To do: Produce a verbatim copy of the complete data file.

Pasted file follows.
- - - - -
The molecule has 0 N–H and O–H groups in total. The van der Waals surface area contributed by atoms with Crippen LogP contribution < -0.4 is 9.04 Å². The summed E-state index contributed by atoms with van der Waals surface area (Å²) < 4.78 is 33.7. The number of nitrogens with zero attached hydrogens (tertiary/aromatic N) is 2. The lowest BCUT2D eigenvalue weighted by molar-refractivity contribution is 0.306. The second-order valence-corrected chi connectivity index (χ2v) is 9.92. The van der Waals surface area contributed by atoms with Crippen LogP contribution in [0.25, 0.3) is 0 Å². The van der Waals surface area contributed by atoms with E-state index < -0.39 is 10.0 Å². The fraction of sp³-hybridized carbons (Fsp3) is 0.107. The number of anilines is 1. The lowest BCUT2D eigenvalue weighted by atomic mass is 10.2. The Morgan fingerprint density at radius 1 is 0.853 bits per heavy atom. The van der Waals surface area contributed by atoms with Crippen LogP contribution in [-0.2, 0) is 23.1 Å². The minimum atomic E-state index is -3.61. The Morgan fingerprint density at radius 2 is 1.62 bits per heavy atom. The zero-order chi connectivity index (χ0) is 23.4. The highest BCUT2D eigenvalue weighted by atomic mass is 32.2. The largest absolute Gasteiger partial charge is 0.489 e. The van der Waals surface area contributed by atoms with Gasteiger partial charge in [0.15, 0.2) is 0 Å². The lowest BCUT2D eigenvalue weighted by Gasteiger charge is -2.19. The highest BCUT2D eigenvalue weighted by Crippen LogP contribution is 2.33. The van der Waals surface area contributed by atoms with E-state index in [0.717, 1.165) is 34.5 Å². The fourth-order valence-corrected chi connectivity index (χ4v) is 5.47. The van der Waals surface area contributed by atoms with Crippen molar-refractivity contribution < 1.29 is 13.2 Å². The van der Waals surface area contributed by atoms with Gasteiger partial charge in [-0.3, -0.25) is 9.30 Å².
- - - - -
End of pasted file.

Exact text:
The molecule has 0 N–H and O–H groups in total. The van der Waals surface area contributed by atoms with Crippen LogP contribution < -0.4 is 9.04 Å². The summed E-state index contributed by atoms with van der Waals surface area (Å²) < 4.78 is 33.7. The number of nitrogens with zero attached hydrogens (tertiary/aromatic N) is 2. The lowest BCUT2D eigenvalue weighted by molar-refractivity contribution is 0.306. The second-order valence-corrected chi connectivity index (χ2v) is 9.92. The van der Waals surface area contributed by atoms with Crippen LogP contribution in [0.25, 0.3) is 0 Å². The van der Waals surface area contributed by atoms with E-state index < -0.39 is 10.0 Å². The fraction of sp³-hybridized carbons (Fsp3) is 0.107. The number of anilines is 1. The lowest BCUT2D eigenvalue weighted by atomic mass is 10.2. The Morgan fingerprint density at radius 1 is 0.853 bits per heavy atom. The van der Waals surface area contributed by atoms with Crippen LogP contribution in [-0.2, 0) is 23.1 Å². The minimum atomic E-state index is -3.61. The Morgan fingerprint density at radius 2 is 1.62 bits per heavy atom. The zero-order chi connectivity index (χ0) is 23.4. The highest BCUT2D eigenvalue weighted by atomic mass is 32.2. The largest absolute Gasteiger partial charge is 0.489 e. The van der Waals surface area contributed by atoms with Gasteiger partial charge in [0.15, 0.2) is 0 Å². The lowest BCUT2D eigenvalue weighted by Gasteiger charge is -2.19. The highest BCUT2D eigenvalue weighted by Crippen LogP contribution is 2.33. The van der Waals surface area contributed by atoms with E-state index in [0.717, 1.165) is 34.5 Å². The fourth-order valence-corrected chi connectivity index (χ4v) is 5.47. The van der Waals surface area contributed by atoms with Crippen molar-refractivity contribution < 1.29 is 13.2 Å². The van der Waals surface area contributed by atoms with Gasteiger partial charge in [-0.3, -0.25) is 9.30 Å².